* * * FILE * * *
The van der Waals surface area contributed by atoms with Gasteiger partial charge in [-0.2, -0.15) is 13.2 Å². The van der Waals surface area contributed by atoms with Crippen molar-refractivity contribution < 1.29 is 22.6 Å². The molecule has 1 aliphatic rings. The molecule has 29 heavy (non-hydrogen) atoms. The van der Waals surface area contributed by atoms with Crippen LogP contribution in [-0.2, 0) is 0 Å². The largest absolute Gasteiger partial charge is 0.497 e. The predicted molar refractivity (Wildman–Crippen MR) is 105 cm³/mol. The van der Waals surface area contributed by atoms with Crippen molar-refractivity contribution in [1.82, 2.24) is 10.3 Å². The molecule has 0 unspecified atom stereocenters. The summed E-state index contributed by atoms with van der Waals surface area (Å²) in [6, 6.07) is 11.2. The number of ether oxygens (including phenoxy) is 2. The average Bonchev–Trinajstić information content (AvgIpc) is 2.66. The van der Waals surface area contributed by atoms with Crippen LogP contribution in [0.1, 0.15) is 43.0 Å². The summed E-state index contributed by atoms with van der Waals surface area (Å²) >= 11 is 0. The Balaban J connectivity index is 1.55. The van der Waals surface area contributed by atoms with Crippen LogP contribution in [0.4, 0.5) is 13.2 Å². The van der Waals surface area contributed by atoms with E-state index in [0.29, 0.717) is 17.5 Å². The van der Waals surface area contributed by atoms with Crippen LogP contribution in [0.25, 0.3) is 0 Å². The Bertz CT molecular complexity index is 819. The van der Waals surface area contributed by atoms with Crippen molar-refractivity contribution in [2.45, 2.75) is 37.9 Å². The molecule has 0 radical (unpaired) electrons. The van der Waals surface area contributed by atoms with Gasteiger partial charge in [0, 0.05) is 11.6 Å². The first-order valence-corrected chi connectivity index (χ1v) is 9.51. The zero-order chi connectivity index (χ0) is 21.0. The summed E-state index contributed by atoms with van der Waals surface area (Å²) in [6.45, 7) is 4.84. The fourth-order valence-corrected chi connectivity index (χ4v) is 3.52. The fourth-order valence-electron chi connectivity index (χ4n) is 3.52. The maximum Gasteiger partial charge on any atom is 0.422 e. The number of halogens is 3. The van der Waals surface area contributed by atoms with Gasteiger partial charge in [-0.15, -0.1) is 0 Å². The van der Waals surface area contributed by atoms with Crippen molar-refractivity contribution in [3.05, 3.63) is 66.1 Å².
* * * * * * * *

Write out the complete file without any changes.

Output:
The van der Waals surface area contributed by atoms with Gasteiger partial charge in [-0.2, -0.15) is 13.2 Å². The van der Waals surface area contributed by atoms with Crippen molar-refractivity contribution < 1.29 is 22.6 Å². The molecule has 1 aliphatic rings. The molecule has 29 heavy (non-hydrogen) atoms. The van der Waals surface area contributed by atoms with Crippen LogP contribution in [-0.2, 0) is 0 Å². The largest absolute Gasteiger partial charge is 0.497 e. The predicted molar refractivity (Wildman–Crippen MR) is 105 cm³/mol. The van der Waals surface area contributed by atoms with Crippen molar-refractivity contribution in [1.82, 2.24) is 10.3 Å². The molecule has 0 unspecified atom stereocenters. The summed E-state index contributed by atoms with van der Waals surface area (Å²) in [6, 6.07) is 11.2. The number of ether oxygens (including phenoxy) is 2. The average Bonchev–Trinajstić information content (AvgIpc) is 2.66. The van der Waals surface area contributed by atoms with Crippen LogP contribution in [0.1, 0.15) is 43.0 Å². The summed E-state index contributed by atoms with van der Waals surface area (Å²) >= 11 is 0. The Balaban J connectivity index is 1.55. The van der Waals surface area contributed by atoms with Crippen LogP contribution in [0.4, 0.5) is 13.2 Å². The van der Waals surface area contributed by atoms with E-state index in [0.29, 0.717) is 17.5 Å². The van der Waals surface area contributed by atoms with Crippen LogP contribution in [0.25, 0.3) is 0 Å². The Bertz CT molecular complexity index is 819. The van der Waals surface area contributed by atoms with Crippen molar-refractivity contribution in [2.45, 2.75) is 37.9 Å². The molecule has 0 radical (unpaired) electrons. The van der Waals surface area contributed by atoms with Gasteiger partial charge in [0, 0.05) is 11.6 Å². The first-order valence-corrected chi connectivity index (χ1v) is 9.51. The zero-order chi connectivity index (χ0) is 21.0. The summed E-state index contributed by atoms with van der Waals surface area (Å²) in [6.45, 7) is 4.84. The fourth-order valence-corrected chi connectivity index (χ4v) is 3.52. The fourth-order valence-electron chi connectivity index (χ4n) is 3.52. The maximum Gasteiger partial charge on any atom is 0.422 e. The number of halogens is 3. The van der Waals surface area contributed by atoms with Gasteiger partial charge in [-0.15, -0.1) is 0 Å². The van der Waals surface area contributed by atoms with Crippen molar-refractivity contribution in [3.05, 3.63) is 66.1 Å².